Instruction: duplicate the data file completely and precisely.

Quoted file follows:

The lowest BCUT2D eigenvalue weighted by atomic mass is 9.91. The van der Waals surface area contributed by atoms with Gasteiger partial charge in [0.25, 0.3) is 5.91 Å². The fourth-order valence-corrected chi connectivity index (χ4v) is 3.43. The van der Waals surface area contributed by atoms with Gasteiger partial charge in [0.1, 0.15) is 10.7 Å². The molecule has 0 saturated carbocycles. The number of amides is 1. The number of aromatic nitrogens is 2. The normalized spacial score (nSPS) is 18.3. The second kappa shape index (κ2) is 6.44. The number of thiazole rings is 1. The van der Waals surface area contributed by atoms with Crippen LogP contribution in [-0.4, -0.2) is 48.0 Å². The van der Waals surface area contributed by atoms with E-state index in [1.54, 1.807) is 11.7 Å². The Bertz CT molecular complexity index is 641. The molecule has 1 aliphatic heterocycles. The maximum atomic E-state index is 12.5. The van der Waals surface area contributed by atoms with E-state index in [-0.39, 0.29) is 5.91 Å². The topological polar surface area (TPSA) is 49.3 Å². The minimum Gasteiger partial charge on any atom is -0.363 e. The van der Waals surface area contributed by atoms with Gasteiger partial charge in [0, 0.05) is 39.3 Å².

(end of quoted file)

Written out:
The lowest BCUT2D eigenvalue weighted by atomic mass is 9.91. The van der Waals surface area contributed by atoms with Gasteiger partial charge in [0.25, 0.3) is 5.91 Å². The fourth-order valence-corrected chi connectivity index (χ4v) is 3.43. The van der Waals surface area contributed by atoms with Gasteiger partial charge in [0.1, 0.15) is 10.7 Å². The molecule has 0 saturated carbocycles. The number of amides is 1. The number of aromatic nitrogens is 2. The normalized spacial score (nSPS) is 18.3. The second kappa shape index (κ2) is 6.44. The number of thiazole rings is 1. The van der Waals surface area contributed by atoms with Crippen LogP contribution in [-0.4, -0.2) is 48.0 Å². The van der Waals surface area contributed by atoms with E-state index in [1.54, 1.807) is 11.7 Å². The Bertz CT molecular complexity index is 641. The molecule has 1 aliphatic heterocycles. The maximum atomic E-state index is 12.5. The van der Waals surface area contributed by atoms with E-state index in [-0.39, 0.29) is 5.91 Å². The topological polar surface area (TPSA) is 49.3 Å². The minimum Gasteiger partial charge on any atom is -0.363 e. The van der Waals surface area contributed by atoms with Gasteiger partial charge in [0, 0.05) is 39.3 Å².